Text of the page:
The unusually large brains of mammals apparently didn't evolve so that we could ponder philosophy _ but so we could sniff our way to success. A new analysis of some of the earliest mammals and mammal-like creatures shows their complex brains evolved in stages, starting with the regions that handle the sense of smell.
The tiny creatures that evolved into today's mammals "exploited a world of information dominated to an unprecedented degree by odors and scents," report researchers led by Timothy B. Rowe, a paleontologist at the University of Texas.
"If I had to tell a freshman class what it means to become a mammal, it means to become a superb smeller," Rowe said in a telephone interview.
Enlargement of the brain's smell-sensing region was followed by upgrades in the brain areas that deal with touch sensitivity from body hair, and then parts providing improved movement, Rowe and colleagues report in Friday's edition of the journal Science.
Among mammals, today's humans have traded away some of that ability to smell for improved vision and hearing, Rowe observed, but we still have close companions called dogs who heavily exploit the sense of smell.
As the mammal brain evolved, the area involved in sensory response "underwent particularly spectacular development," said R. Glenn Northcutt of the Scripps Institution of Oceanography, who was not part of Rowe's team. The studies "provide the first solid evidence of the stages of mammalian brain evolution," Northcutt said.
The report is "very significant because it outlines, for the first time, the evolutionary history of major brain regions in the closest relatives of mammals, and early mammals," said Hans-Dieter Sues, curator of vertebrate paleontology at the Smithsonian's National Museum of Natural History.
Scientists think these tiny creatures were active at dusk or during the night, said Sues, who was not part of the research team. "Thus, smell and tactile senses, but also improved hearing, would have been really important to these animals."
Mammals are warm-blooded animals with backbones, and with females that have milk-secreting organs to feed their young. They include humans, apes, many four-legged animals, whales, dolphins and bats.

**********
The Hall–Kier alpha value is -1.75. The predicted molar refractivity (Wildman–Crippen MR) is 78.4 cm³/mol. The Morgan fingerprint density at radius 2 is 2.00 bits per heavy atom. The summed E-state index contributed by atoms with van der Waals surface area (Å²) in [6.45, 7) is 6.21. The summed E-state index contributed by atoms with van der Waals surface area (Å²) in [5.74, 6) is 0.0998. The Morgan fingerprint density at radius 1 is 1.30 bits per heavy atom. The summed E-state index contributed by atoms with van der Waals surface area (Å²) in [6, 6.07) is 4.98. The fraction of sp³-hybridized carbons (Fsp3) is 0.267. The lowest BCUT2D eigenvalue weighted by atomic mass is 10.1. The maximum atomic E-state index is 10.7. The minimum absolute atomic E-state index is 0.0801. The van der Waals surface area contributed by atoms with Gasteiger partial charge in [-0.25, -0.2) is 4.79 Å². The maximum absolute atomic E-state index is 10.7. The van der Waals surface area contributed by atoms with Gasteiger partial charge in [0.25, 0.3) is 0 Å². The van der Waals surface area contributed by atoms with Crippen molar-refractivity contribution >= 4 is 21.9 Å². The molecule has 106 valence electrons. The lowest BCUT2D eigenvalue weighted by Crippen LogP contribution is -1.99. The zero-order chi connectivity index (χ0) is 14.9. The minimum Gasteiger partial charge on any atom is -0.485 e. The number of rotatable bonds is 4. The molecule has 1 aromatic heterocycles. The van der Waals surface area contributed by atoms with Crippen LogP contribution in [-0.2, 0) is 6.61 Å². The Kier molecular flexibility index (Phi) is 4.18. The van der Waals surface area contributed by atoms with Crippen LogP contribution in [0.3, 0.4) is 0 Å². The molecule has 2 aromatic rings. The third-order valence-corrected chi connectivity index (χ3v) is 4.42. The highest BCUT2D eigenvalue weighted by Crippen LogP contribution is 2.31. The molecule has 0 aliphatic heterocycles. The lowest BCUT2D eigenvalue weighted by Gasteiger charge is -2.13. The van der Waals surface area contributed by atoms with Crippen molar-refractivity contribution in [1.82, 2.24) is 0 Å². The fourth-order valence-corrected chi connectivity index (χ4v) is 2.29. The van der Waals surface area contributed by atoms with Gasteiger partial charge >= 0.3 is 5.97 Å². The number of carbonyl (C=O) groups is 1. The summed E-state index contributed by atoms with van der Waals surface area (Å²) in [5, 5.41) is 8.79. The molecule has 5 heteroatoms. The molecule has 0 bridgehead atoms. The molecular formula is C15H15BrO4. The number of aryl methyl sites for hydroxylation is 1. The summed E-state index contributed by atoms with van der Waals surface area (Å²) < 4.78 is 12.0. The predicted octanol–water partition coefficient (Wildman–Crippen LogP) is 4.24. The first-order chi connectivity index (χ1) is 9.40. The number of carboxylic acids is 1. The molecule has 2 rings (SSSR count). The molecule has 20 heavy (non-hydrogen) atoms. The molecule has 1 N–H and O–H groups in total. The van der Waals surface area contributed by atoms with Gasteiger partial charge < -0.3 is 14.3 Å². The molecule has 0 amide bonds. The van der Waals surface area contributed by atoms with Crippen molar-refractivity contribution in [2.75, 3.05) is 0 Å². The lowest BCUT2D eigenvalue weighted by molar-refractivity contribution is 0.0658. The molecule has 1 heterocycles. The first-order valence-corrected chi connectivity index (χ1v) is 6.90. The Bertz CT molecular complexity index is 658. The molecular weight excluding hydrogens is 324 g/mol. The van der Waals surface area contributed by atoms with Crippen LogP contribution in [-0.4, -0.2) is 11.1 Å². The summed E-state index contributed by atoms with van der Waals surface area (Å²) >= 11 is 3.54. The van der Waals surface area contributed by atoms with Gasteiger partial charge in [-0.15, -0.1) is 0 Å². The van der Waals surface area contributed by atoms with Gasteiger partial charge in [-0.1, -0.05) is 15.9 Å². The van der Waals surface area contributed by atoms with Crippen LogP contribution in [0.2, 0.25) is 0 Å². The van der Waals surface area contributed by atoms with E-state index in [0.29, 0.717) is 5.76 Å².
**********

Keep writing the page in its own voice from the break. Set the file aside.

Rowe studied the brains of several examples of Morganucodon and Hadrocodium using CT scans to produce images of the inside of the skulls of the animals. The creatures lived about 190 million years ago when mammals were just beginning to evolve. Morganucodon, which weighed in at less than an ounce, and the even smaller Hadrocodium, existed in a transition period between pre-mammals and the earliest mammals.
Studies of their teeth and jaws indicated these animals were eating insects, worms and grubs, Rowe said. Improved sense of smell could help them find food. Improved sensitivity to things touching their body hair helped the creatures sense their environment, when they were scurrying under leaves for example. It also would have allowed them to be aware of parasites on their bodies.
Eventually mammals developed complex brains several times larger, relative to body size, than their ancestors, and the researchers were interested in how that process began and proceeded.
What they are learning could one day lead to construction of machines or robots with the ability to smell, which could be valuable in security situations, for product inspections and other uses, Rowe said. Every person, he pointed out, has an individual odor.
Rowe's co-author, Zhe-Xi Luo of the Carnegie Museum of Natural History in Pittsburgh, participated in the discovery of the fossils for this study and first described the paper clip-sized Hadrocodium 10 years ago.
"I have spent years studying these fossils, but until they were scanned it was impossible to see the internal details," Luo said in a statement. "I was absolutely thrilled to see what the brains of our 190 million-year-old relatives were like."